Yes, Bill Kristol and Robert Kagan, you, after urging us into Iraq with your brilliant understanding of the Middle East, democracy, and the Arab Mind, you are exactly whom we should be listening to now.
Glenn Greenwald makes exactly this point about the execrable Thomas Friedman:
Someone e-mailed me several days ago to say that while it is fruitful and necessary to chronicle the dishonest historical record of pundits and political figures when it comes to Iraq, I deserve to be chastised for failing to devote enough attention to the person who, by far, was most responsible for selling the war to centrists and liberal "hawks" and thereby creating "consensus" support for Bush's war -- Tom Friedman, from his New York Times perch as "the nation's preeminent centrist foreign policy genius."From Unclaimed Territory.
That criticism immediately struck me as valid, and so I spent the day yesterday and today reading every Tom Friedman column beginning in mid-2002 through the present regarding Iraq. That body of work is extraordinary. Friedman is truly one of the most frivolous, dishonest, and morally bankrupt public intellectuals burdening this country. Yet he is, of course, still today, one of the most universally revered figures around, despite -- amazingly enough, I think it's more accurate to say "because of" -- his advocacy of the invasion of Iraq, likely the greatest strategic foreign policy disaster in America's history.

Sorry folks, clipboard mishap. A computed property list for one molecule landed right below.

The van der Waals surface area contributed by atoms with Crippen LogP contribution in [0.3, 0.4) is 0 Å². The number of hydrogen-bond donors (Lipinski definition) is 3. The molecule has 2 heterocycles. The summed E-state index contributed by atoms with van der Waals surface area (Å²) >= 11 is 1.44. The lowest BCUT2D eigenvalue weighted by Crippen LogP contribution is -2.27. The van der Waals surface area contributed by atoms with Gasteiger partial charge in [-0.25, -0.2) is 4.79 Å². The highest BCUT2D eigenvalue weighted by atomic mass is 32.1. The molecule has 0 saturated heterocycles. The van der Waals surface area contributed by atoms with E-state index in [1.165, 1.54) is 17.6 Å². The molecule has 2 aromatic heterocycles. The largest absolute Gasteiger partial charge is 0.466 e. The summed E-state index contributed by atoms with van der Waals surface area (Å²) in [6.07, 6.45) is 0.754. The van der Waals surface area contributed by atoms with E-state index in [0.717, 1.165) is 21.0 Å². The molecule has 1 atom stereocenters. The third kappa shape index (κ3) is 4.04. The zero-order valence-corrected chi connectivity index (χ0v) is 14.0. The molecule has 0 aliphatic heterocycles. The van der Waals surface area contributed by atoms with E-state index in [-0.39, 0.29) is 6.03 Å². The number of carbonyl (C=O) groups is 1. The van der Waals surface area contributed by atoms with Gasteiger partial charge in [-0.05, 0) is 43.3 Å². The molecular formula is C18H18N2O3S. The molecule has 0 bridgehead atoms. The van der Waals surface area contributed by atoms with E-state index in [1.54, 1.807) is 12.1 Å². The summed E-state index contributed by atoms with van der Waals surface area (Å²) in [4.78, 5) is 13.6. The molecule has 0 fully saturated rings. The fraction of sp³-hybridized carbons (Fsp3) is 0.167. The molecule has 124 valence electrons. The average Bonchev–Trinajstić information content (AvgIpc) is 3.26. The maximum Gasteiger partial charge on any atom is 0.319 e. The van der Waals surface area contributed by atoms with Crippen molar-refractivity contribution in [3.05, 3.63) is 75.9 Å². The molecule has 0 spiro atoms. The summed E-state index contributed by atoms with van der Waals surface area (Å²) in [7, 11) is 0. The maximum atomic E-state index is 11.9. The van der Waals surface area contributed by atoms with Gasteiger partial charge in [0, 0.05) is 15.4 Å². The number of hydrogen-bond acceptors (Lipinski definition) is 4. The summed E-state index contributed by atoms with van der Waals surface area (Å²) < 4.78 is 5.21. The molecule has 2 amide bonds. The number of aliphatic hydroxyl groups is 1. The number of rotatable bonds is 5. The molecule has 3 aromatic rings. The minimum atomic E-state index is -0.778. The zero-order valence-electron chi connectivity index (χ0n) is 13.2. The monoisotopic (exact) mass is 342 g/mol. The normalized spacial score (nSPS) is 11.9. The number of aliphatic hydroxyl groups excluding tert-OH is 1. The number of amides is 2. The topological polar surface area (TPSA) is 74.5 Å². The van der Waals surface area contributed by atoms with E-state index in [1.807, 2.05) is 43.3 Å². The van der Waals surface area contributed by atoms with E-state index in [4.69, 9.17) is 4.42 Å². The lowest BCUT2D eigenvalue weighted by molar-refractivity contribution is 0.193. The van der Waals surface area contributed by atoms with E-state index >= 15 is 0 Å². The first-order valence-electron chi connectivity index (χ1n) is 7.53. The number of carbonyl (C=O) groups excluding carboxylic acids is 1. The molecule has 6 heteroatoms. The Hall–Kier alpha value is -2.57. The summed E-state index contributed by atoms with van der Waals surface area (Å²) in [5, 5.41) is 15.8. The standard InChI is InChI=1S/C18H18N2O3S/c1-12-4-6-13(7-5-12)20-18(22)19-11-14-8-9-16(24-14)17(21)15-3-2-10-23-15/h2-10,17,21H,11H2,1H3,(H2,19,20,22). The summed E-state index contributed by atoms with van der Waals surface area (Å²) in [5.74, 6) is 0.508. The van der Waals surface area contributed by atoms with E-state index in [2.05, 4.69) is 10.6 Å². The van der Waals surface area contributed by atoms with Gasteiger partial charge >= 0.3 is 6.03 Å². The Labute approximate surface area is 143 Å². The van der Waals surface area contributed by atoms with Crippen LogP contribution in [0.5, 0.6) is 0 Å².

This matters so much not simply in order to expose Friedman's intellectual and moral emptiness, though that is a goal worthy and important in its own right. Way beyond that, the specific strain of intellectual bankruptcy that drove Friedman's strident support for the invasion of Iraq continues to be what drives not only Tom Friedman today, but virtually all of our elite opinion-makers and "centrist" and "responsible" political figures currently attempting to "solve" the Iraq disaster.
In column after column prior to the war, Friedman argued that invading Iraq and overthrowing Saddam was a noble, moral, and wise course of action. To Friedman, that was something we absolutely ought to do, and as a result, he repeatedly used his column to justify the invasion and railed against anti-war arguments voiced by those whom he derisively called "knee-jerk liberals and pacifists"